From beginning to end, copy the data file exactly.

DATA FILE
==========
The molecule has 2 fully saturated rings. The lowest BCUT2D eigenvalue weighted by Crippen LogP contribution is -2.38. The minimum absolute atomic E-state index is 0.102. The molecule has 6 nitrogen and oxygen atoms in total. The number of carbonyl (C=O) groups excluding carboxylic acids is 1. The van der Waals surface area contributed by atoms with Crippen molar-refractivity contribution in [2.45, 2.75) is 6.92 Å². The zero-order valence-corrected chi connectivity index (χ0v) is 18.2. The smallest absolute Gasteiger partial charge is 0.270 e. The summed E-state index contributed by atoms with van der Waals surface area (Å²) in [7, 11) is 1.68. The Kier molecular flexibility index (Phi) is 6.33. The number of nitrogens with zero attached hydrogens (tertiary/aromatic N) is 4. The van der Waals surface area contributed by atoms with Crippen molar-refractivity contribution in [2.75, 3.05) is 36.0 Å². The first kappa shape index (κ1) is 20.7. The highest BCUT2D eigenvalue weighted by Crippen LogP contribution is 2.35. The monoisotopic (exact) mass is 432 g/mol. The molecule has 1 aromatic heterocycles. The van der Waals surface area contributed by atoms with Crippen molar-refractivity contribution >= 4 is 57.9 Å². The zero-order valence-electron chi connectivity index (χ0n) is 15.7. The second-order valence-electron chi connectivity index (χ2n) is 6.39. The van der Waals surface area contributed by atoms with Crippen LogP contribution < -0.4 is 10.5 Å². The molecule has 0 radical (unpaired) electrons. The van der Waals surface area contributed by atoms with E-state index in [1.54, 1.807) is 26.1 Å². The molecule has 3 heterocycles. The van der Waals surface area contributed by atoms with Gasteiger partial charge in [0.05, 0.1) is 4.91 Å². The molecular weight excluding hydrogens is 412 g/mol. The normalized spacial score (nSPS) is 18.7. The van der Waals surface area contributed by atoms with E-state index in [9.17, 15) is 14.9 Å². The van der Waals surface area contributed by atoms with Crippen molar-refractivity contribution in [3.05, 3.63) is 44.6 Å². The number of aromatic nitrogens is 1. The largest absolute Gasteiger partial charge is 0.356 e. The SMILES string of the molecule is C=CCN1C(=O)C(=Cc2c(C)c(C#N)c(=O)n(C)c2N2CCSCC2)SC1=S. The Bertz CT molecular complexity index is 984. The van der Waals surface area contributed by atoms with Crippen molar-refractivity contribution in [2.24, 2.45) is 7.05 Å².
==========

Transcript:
The molecule has 2 fully saturated rings. The lowest BCUT2D eigenvalue weighted by Crippen LogP contribution is -2.38. The minimum absolute atomic E-state index is 0.102. The molecule has 6 nitrogen and oxygen atoms in total. The number of carbonyl (C=O) groups excluding carboxylic acids is 1. The van der Waals surface area contributed by atoms with Crippen molar-refractivity contribution in [2.45, 2.75) is 6.92 Å². The zero-order valence-corrected chi connectivity index (χ0v) is 18.2. The smallest absolute Gasteiger partial charge is 0.270 e. The summed E-state index contributed by atoms with van der Waals surface area (Å²) in [7, 11) is 1.68. The Kier molecular flexibility index (Phi) is 6.33. The number of nitrogens with zero attached hydrogens (tertiary/aromatic N) is 4. The van der Waals surface area contributed by atoms with Crippen molar-refractivity contribution in [2.75, 3.05) is 36.0 Å². The first kappa shape index (κ1) is 20.7. The highest BCUT2D eigenvalue weighted by Crippen LogP contribution is 2.35. The monoisotopic (exact) mass is 432 g/mol. The molecule has 1 aromatic heterocycles. The van der Waals surface area contributed by atoms with Crippen molar-refractivity contribution >= 4 is 57.9 Å². The zero-order valence-electron chi connectivity index (χ0n) is 15.7. The second-order valence-electron chi connectivity index (χ2n) is 6.39. The van der Waals surface area contributed by atoms with Crippen LogP contribution < -0.4 is 10.5 Å². The molecule has 0 radical (unpaired) electrons. The van der Waals surface area contributed by atoms with E-state index in [1.54, 1.807) is 26.1 Å². The molecule has 3 heterocycles. The van der Waals surface area contributed by atoms with Gasteiger partial charge in [0.05, 0.1) is 4.91 Å². The molecular weight excluding hydrogens is 412 g/mol. The normalized spacial score (nSPS) is 18.7. The van der Waals surface area contributed by atoms with E-state index in [9.17, 15) is 14.9 Å². The van der Waals surface area contributed by atoms with Crippen molar-refractivity contribution in [3.05, 3.63) is 44.6 Å². The number of aromatic nitrogens is 1. The largest absolute Gasteiger partial charge is 0.356 e. The SMILES string of the molecule is C=CCN1C(=O)C(=Cc2c(C)c(C#N)c(=O)n(C)c2N2CCSCC2)SC1=S. The Bertz CT molecular complexity index is 984. The van der Waals surface area contributed by atoms with Crippen molar-refractivity contribution in [2.24, 2.45) is 7.05 Å².